Read this quarter’s Intermedia here



Share this

By Ricardo Tavares

We are just beginning to grasp the full extent of digital disruption. As in the financial crisis of 2008, when top financial sector executives revealed they couldn’t really understand the inner workings of financial instruments they had sanctioned, executives of global internet companies are overwriting yesterday’s statements as negative externalities of their businesses surface. From foreign intelligence services leveraging social networks to influence national elections in Western democracies, to digital identity theft, to rising social inequality, a nauseating sense of frustration has emerged.
These issues present challenges well beyond corporate governance, as many of them are rooted in the governance of global digital markets. Digital disruption is here to stay, with data and internet intensive economic activity, currently representing 20% of the global economy, likely to rise significantly. Moreover, 75% of the benefits from information technologies go to non-ICT businesses. But governance systems are ill prepared to respond to the social and economic disruption that follows the expansion of digitisation – so, it’s more important than ever to manage global digital governance challenges.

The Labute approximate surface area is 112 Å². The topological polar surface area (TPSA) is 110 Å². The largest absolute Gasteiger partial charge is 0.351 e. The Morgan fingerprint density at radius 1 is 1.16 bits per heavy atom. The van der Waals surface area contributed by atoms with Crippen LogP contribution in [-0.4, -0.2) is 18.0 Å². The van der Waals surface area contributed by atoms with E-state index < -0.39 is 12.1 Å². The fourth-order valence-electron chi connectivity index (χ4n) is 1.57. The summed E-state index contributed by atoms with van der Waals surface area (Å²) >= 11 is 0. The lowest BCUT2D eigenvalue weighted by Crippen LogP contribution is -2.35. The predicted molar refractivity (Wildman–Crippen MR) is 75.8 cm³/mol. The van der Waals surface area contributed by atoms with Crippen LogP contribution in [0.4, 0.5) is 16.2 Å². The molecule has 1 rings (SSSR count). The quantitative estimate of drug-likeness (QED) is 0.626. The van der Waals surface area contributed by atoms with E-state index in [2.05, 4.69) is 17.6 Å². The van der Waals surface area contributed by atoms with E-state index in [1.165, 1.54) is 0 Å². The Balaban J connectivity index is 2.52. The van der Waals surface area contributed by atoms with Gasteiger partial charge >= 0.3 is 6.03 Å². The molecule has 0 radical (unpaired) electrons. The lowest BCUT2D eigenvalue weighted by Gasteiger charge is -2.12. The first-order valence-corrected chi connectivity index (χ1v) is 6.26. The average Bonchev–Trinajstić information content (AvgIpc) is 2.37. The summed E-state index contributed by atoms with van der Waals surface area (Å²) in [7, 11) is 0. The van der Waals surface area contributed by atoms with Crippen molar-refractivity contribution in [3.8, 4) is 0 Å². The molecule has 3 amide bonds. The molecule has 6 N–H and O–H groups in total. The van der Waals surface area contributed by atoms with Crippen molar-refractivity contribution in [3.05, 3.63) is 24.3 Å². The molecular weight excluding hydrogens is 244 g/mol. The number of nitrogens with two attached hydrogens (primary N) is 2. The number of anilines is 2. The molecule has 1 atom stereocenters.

Developing global digital governance structures that could actually work is the subject of an important book reviewed by RICARDO TAVARES

Intermedia Issue:
Volume 46, Issue 01
Issue Date:
April 2018
Ricardo Tavares Ricardo Tavares MD of consulting firm, TechPolis

Volume 46, Issue 01 Features

EDITORIAL 13.04.2018 Marc Beishon
DEBATING IN DC 13.04.2018 Cristina Murroni
YOUNG, SAFE & FREE 13.04.2018 Patrick Geary
View All
Back to the top

The IIC is the world's only policy debating platform for the converged communications industry

We give innovators and regulators a forum in which to explore, debate and agree the best policies and regulatory frameworks for widest societal benefit.

Insight: Exchange: Influence

We give members a voice through conferences, symposiums and private meetings, as well as broad exposure of their differing viewpoints through articles, reports and interviews.

The new website will make it easier for you to gather fresh insights, exchange views with others and have a voice in the debate

Take a look Learn more about our updates
Please upgrade your browser

You are seeing this because you are using a browser that is not supported. The International Institute of Communications website is built using modern technology and standards. We recommend upgrading your browser with one of the following to properly view our website:

Windows Mac

Please note that this is not an exhaustive list of browsers. We also do not intend to recommend a particular manufacturer's browser over another's; only to suggest upgrading to a browser version that is compliant with current standards to give you the best and most secure browsing experience.